Those unfortunates, misguided by unscrupulous and irrational anti-vaxxers, ended up making nine-tenths of those killed by the contagion. Vaccine opponents made it their mission to whip up worries about the smallpox vaccine. One of the more prominent of their numbers was a Dr. Alexander M. Ross, who edited a publication called The Anti-Vaccinator. He falsely claimed that “vaccination is useless and dangerous”, and that the vaccine was “a fearful engine of destruction and death to children”. His efforts eventually whipped up dumb riots against the smallpox vaccine.
Most of us are small fish in a very large pond, but the egos of some refuse to accept that. Then as now, many nineteenth-century anti-vaxxers were driven not by reason and logic, but by an emotional need to become big fish. As such, no facts or reasoning could get them to alter a position that they had not reached based on facts or reason. They figured that they had discovered a nearly effortless shortcut – reading a few pamphlets then, watching some YouTube videos now – that gave them superior insider knowledge. The possession of such knowledge made them feel smarter than genuinely smart people – the experts who had put in years of hard work and study to understand complex things.
In the weird world of dumb conspiracies – be they anti-vaxxer, flat earth, 9/11 trutherism, Q-Anon, etc., – the believers are suddenly smart according to those who believe as they do. Although without any significant accomplishments or merit, belief in the conspiracy makes them “enlightened” and allows them to lord it over everybody else. Without significant effort or serious study, they can still act like and be accepted as experts within their niche group, and validate each other’s need to be acknowledged as smart. That instantly transforms them into big fish in a small pond, and nothing will get them to leave that pond. The 1885 Montreal anti-vaxxers, like their ilk today, were not so much proselytizing their anti-vaccine conspiracy as they were defending their own egos.
20. An Unscrupulous Nineteenth-Century Anti-Vaxxer
As the smallpox raced through Montreal in 1885, anti-vaxxers such as the quack Dr. Alexander M. Ross led a campaign that urged refusal of the vaccine. His publication, The Anti-Vaccinator, derided the vaccinated as being “driven like dumb animals”, and falsely stated that “vaccination does not prevent Small-pox in any case”. That was bad, but what was even worse was that Ross had quietly vaccinated himself at the start of the epidemic. He nonetheless urged others not to get vaccinated and led an anti-vaxxer campaign because it gave him an opportunity to pose as a hero. Although over a hundred years separate us from Dr. Ross, his methods in the nineteenth century were remarkably similar to those used by anti-vaxxers in the twenty-first.
Like his modern equivalents, Ross pooh poohed the alarm of public health officials as “senseless panic”, and decried a perceived violation of personal liberty. He also peddled conspiracies about the greed of the medical establishment, exaggerated the risk of vaccines, and cherry-picked “evidence” from a minority of like-minded quack doctors who opposed vaccines. He and other anti-vaxxers also made up sensationalist lies, such as vaccine administrators invading women’s bedrooms (with the women always dramatically in states of undress) to tie them and their children down and forcibly vaccinate them. As seen below, his efforts triggered a violent anti-vaxxer riot.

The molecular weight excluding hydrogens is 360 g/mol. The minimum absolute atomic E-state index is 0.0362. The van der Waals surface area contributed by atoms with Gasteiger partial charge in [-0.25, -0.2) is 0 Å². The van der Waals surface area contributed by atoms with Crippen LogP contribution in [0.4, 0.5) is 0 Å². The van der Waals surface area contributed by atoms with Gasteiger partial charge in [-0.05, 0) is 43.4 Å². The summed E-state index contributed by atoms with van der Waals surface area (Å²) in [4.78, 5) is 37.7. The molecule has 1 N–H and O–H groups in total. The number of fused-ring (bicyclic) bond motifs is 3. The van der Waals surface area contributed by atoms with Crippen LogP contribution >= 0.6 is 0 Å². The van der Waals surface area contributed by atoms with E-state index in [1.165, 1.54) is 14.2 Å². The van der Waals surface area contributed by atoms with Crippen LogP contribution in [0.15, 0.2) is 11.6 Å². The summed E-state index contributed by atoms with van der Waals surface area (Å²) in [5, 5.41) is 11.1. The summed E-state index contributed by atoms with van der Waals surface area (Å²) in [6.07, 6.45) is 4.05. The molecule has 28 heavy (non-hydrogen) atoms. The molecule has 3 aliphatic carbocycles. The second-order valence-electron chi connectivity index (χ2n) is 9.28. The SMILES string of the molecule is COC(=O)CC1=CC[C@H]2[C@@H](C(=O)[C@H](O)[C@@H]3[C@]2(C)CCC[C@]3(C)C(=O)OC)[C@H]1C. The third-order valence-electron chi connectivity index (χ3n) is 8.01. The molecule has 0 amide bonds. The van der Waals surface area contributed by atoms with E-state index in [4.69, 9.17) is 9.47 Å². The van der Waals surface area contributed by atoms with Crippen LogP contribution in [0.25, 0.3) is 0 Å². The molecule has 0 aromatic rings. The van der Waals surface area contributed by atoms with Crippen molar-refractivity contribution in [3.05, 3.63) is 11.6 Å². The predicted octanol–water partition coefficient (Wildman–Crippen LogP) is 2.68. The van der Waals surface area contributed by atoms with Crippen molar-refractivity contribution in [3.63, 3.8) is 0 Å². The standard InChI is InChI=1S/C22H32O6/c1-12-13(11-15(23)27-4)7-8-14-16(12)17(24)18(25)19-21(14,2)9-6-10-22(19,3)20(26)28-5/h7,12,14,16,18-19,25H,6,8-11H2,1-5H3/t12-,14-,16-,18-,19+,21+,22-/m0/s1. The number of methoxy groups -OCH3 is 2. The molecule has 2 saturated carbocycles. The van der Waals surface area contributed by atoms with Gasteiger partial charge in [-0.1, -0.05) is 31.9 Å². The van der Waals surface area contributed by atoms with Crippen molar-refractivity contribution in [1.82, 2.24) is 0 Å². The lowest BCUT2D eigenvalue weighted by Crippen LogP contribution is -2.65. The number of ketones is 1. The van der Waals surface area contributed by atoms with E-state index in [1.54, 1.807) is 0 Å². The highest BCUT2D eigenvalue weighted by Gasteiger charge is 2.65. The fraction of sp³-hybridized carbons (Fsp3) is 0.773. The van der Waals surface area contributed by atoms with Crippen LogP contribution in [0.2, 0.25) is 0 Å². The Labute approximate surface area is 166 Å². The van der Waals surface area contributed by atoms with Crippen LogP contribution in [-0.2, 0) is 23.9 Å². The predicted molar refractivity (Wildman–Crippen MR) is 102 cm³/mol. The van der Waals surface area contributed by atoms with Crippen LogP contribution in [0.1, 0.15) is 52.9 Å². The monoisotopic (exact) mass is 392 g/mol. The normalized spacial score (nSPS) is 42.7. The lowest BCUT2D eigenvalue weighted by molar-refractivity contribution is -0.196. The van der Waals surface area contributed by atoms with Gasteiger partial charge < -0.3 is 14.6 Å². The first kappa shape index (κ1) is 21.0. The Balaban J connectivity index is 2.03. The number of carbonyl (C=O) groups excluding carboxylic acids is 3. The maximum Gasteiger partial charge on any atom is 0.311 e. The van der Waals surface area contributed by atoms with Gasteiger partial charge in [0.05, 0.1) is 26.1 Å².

By September 2nd, 1885, Montreal’s Board of Health believed that there were 2,000 smallpox cases in the city, and within a few weeks, the numbers had doubled to more than 4,000. That was when the authorities began to take sterner measures to combat the illness. They included the forcible removal of people from housing conditions – mostly in poor neighborhoods, such as predominately French Canadian ones in the city’s east side – that made isolation impossible. On September 28th, vaccination was made mandatory. The response was “a howling mob”, primed for weeks and whipped into a frenzy by publications such as Dr. Ross’ The Anti-Vaccinator. They surrounded the Board of Health’s East End Branch Office and destroyed it.
Police were called in, but they were routed and chased away by the mob. The anti-vaxxers then rampaged through the city, smashed the windows of pharmacies that sold the smallpox vaccine, and vandalized the homes of health officials. The Central Police Station’s windows were all broken, and the chief of police was stabbed and pelted with stones. Rioters fired at police, who armed themselves with rifles and bayonets, and fired above the anti-vaxxers’ heads. The cops finally clubbed the mob until it dispersed into small groups, that continued the violent assaults and destruction of property around Montreal. The following day, 1,400 soldiers were called in to patrol the city and prevent a recurrence, and health workers were issued revolvers.
18. The US Supreme Upheld the Power of the Government to Mandate Vaccination for Infectious Diseases